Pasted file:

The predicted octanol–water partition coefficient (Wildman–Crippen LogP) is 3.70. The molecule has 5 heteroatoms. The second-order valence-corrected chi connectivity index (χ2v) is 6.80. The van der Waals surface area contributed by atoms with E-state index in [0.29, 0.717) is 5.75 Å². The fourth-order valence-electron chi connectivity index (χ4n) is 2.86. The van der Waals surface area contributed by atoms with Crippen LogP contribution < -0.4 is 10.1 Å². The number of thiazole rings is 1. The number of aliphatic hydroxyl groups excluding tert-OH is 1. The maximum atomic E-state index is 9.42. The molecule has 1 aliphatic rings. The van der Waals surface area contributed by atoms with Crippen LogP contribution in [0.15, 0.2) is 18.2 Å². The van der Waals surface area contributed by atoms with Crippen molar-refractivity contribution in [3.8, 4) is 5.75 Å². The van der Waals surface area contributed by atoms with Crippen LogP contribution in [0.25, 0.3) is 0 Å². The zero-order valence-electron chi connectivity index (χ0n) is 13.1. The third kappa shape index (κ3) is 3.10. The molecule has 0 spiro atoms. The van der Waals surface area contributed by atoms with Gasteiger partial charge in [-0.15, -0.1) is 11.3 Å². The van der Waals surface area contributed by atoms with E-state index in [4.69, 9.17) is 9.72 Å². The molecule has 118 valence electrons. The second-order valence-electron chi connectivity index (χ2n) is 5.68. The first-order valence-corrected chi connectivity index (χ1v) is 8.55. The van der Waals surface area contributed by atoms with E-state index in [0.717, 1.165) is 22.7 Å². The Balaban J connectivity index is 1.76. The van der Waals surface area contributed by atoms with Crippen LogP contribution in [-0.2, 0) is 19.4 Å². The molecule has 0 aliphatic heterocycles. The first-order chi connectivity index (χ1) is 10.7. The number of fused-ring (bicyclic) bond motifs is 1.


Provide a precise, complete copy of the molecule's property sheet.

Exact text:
The predicted octanol–water partition coefficient (Wildman–Crippen LogP) is 3.70. The molecule has 5 heteroatoms. The second-order valence-corrected chi connectivity index (χ2v) is 6.80. The van der Waals surface area contributed by atoms with E-state index in [0.29, 0.717) is 5.75 Å². The fourth-order valence-electron chi connectivity index (χ4n) is 2.86. The van der Waals surface area contributed by atoms with Crippen LogP contribution < -0.4 is 10.1 Å². The number of thiazole rings is 1. The number of aliphatic hydroxyl groups excluding tert-OH is 1. The maximum atomic E-state index is 9.42. The molecule has 1 aliphatic rings. The van der Waals surface area contributed by atoms with Crippen LogP contribution in [0.15, 0.2) is 18.2 Å². The van der Waals surface area contributed by atoms with Crippen molar-refractivity contribution in [3.8, 4) is 5.75 Å². The van der Waals surface area contributed by atoms with Crippen LogP contribution in [0.25, 0.3) is 0 Å². The zero-order valence-electron chi connectivity index (χ0n) is 13.1. The third kappa shape index (κ3) is 3.10. The molecule has 0 spiro atoms. The van der Waals surface area contributed by atoms with Gasteiger partial charge in [-0.15, -0.1) is 11.3 Å². The van der Waals surface area contributed by atoms with E-state index in [4.69, 9.17) is 9.72 Å². The molecule has 118 valence electrons. The second-order valence-electron chi connectivity index (χ2n) is 5.68. The first-order valence-corrected chi connectivity index (χ1v) is 8.55. The van der Waals surface area contributed by atoms with E-state index in [0.717, 1.165) is 22.7 Å². The Balaban J connectivity index is 1.76. The van der Waals surface area contributed by atoms with Crippen LogP contribution in [-0.2, 0) is 19.4 Å². The molecule has 0 aliphatic heterocycles. The first-order chi connectivity index (χ1) is 10.7. The number of fused-ring (bicyclic) bond motifs is 1.